While individual scientists at Oak Ridge have privately worked to support new thorium reactor development, and several bills have been introduced in Congress to fund thorium R&D, the U.S. government has had no official involvement in the burgeoning worldwide thorium movement – at least until now, according to Halper’s report.  The organizational chart below was pulled from a presentation by the Chinese Academy of Sciences.  It shows a deep level of interaction between DOE officials, U.S. scientists from MIT, the University of California Berkeley, and other institutions, and their Chinese counterparts.

Co-chairing the partnership’s executive committee are DOE assistant secretary for nuclear energy Peter Lyons and Jiang Mianheng from the CAS.  Jiang, who according to his official biography holds a Ph.D. from Drexel University, is the son of former Chinese leader Jiang Zemin – a fact that has led observers to conclude that the thorium reactor program is backed at the highest levels of the Chinese government.

As I’ve emphasized in my talks about thorium, anything that helps China reduce its dependence on coal is a welcome development.  There are many in the thorium movement, however, who see Chinese supremacy in advanced nuclear technology as an economic and security threat to the United States (one thorium activist used the word “treason” in an email reacting to the Smart Planet story).  China already controls the world market for rare earths, elements that are used in a variety of high-tech applications including smartphone displays, missile guidance systems, and electric vehicles.  Thorium is almost always found in association with rare earth elements, and China is reportedly stockpiling thorium mined as a byproduct at its huge rare earth mines in Inner Mongolia.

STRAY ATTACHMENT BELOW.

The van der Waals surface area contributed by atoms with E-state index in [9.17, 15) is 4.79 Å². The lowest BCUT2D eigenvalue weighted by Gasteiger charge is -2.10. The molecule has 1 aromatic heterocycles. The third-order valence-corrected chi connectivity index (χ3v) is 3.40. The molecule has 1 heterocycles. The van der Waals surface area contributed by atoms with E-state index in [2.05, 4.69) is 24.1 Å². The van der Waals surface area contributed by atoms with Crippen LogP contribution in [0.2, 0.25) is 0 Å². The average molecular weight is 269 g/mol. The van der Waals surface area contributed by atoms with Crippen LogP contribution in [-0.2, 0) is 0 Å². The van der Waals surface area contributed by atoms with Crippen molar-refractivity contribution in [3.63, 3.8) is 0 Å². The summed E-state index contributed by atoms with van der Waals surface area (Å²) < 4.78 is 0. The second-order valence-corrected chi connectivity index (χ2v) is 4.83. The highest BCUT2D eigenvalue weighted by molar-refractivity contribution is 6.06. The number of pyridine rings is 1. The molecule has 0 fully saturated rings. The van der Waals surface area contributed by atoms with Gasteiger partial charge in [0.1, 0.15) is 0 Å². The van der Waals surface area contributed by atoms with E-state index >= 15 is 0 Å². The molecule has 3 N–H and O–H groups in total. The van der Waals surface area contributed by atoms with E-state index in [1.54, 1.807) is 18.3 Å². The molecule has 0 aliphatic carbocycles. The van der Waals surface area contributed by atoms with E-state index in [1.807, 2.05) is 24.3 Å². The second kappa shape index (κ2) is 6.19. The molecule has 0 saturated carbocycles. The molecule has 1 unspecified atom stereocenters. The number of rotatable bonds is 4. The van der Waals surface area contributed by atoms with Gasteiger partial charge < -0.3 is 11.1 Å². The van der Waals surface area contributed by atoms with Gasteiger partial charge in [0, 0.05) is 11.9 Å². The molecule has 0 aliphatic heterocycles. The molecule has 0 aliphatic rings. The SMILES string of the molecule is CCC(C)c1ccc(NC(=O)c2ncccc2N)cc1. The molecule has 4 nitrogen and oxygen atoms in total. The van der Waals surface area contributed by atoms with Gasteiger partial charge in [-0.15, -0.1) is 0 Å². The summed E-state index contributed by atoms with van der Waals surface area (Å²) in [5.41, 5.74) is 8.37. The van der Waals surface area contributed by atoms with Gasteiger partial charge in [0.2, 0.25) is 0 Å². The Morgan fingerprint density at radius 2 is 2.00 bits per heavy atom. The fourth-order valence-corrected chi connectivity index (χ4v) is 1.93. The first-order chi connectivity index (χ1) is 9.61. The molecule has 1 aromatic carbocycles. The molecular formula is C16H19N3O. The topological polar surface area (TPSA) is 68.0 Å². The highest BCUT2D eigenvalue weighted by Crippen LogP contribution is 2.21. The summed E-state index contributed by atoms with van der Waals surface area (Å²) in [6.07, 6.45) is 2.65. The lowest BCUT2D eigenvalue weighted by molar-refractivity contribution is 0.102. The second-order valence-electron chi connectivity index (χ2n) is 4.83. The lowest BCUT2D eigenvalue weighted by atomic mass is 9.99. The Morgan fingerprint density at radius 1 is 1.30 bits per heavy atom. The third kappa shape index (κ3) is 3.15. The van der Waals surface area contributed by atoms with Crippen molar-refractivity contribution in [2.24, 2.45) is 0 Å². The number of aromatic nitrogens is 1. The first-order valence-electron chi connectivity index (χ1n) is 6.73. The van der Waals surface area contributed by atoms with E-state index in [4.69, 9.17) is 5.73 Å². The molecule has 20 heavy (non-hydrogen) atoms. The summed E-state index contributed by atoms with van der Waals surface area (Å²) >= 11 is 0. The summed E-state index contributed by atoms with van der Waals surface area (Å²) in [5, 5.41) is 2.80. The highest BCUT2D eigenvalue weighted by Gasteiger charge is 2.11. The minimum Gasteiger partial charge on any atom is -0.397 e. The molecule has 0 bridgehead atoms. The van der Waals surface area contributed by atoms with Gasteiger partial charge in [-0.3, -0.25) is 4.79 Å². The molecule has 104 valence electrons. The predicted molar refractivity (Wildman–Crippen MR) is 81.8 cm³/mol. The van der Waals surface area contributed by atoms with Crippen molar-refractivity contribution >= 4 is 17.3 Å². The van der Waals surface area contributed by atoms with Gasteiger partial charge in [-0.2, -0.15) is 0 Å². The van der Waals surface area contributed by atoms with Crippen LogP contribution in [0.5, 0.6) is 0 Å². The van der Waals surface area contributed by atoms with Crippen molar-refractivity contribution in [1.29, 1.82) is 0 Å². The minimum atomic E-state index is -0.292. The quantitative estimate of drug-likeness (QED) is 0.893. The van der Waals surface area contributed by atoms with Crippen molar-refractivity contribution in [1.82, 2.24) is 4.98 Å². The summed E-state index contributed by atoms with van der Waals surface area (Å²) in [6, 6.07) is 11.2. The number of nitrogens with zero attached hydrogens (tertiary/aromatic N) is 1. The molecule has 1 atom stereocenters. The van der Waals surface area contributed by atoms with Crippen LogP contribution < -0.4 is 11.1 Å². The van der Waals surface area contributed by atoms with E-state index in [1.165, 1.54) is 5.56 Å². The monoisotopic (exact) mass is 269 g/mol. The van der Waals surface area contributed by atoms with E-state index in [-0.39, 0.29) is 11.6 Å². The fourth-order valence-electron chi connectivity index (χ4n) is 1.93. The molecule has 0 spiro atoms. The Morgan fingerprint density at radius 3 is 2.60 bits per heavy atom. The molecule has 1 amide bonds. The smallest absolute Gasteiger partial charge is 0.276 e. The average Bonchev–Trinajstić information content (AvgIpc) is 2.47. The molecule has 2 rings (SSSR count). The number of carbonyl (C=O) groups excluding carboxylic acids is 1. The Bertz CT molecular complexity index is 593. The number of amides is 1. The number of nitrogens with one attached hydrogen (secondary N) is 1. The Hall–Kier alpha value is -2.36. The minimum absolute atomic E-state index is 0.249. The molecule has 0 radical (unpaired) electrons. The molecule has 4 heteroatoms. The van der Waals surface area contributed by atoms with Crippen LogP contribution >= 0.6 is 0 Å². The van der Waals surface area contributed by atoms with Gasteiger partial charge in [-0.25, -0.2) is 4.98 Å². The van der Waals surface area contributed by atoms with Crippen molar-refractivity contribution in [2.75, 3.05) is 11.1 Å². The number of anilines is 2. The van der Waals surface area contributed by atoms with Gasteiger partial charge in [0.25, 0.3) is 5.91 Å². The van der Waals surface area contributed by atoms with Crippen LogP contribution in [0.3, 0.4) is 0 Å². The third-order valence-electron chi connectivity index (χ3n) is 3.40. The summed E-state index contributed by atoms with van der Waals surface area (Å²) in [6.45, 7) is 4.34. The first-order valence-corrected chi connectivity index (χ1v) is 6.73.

“Some skeptics worry that the U.S. is foolishly abetting Chinese efforts to advance a crucial energy technology that China could soon control,” notes Halper, “and thus give China hegemony in two vital areas: rare earths and energy.”